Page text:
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Differences between polymer clay and plasticine

  • The most fundamental distinction is that “clay” is held together by water, whereas plasticine is held together by a variety of oily chemicals. Plasticine’s mineral particles are typically calcium carbonate, whereas clay’s minerals might be any of a variety of phyllosilicates.
  • This results in the following differences in application: clay begins to dry when exposed to air, whereas plasticine will remain soft as long as it is kept warm enough.
  • Plasticine melts first and then burns when heated, whereas clay can be burned to become hard and insoluble in water.
  • Plasticine is almost always only an intermediate step in making a sculpture that will eventually be cast in metal, resin, or another medium.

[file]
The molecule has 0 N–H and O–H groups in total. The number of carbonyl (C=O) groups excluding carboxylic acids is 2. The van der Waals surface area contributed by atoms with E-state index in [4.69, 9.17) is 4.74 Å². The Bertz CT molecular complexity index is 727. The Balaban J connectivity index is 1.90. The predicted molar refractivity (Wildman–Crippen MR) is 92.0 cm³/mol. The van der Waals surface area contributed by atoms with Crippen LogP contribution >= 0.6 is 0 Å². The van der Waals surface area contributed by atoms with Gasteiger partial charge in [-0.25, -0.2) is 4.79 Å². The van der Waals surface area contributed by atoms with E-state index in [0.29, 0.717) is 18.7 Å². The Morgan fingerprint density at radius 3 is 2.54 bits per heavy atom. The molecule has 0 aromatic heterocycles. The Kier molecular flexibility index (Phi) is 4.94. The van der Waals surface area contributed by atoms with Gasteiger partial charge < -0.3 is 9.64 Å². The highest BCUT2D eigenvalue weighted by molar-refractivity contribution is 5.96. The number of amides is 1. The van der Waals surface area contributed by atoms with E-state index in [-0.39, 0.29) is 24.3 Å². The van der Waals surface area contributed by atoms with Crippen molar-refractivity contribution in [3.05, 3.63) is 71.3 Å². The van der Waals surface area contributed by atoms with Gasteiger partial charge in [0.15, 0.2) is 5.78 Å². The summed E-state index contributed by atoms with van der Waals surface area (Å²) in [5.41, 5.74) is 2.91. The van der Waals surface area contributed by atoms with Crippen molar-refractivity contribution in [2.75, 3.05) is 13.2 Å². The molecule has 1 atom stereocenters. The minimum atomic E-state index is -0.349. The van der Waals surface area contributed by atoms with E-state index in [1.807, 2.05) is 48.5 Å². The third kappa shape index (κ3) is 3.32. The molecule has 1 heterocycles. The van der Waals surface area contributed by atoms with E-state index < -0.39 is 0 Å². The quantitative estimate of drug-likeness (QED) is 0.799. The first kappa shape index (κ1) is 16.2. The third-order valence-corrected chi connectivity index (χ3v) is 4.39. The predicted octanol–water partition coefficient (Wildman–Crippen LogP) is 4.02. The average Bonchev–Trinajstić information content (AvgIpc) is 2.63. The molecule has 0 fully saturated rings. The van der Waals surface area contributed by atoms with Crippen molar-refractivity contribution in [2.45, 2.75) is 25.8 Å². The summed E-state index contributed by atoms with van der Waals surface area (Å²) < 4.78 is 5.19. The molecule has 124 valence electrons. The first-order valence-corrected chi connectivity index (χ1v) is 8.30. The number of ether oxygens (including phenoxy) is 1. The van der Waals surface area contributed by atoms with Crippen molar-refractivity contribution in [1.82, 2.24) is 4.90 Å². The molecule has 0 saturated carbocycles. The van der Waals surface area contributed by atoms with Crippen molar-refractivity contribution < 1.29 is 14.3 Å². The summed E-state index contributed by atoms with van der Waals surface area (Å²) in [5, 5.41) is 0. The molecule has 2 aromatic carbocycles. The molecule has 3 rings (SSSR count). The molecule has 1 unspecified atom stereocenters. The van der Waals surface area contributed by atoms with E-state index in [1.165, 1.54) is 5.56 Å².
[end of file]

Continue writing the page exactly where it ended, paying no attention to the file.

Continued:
• Fired clay is often used as a permanent medium in art and craft applications, whereas plasticine is almost always only an intermediate step in making a sculpture that will eventually be cast in metal, resin, or another medium.

Polymer clay is a type of hardenable modelling clay made from polyvinyl chloride, a polymer (PVC). It usually doesn’t have any clay minerals, but like mineral clay, it’s made by mixing a liquid with dry particles until it has gel-like working qualities. Polymer clay is commonly utilised in the arts and crafts industry, as well as in commercial applications for decorative elements.

Plasticine is used as a modelling medium for more formal or permanent buildings, as well as for children’s play. It’s a popular stop-motion animation substance because of its non-drying properties.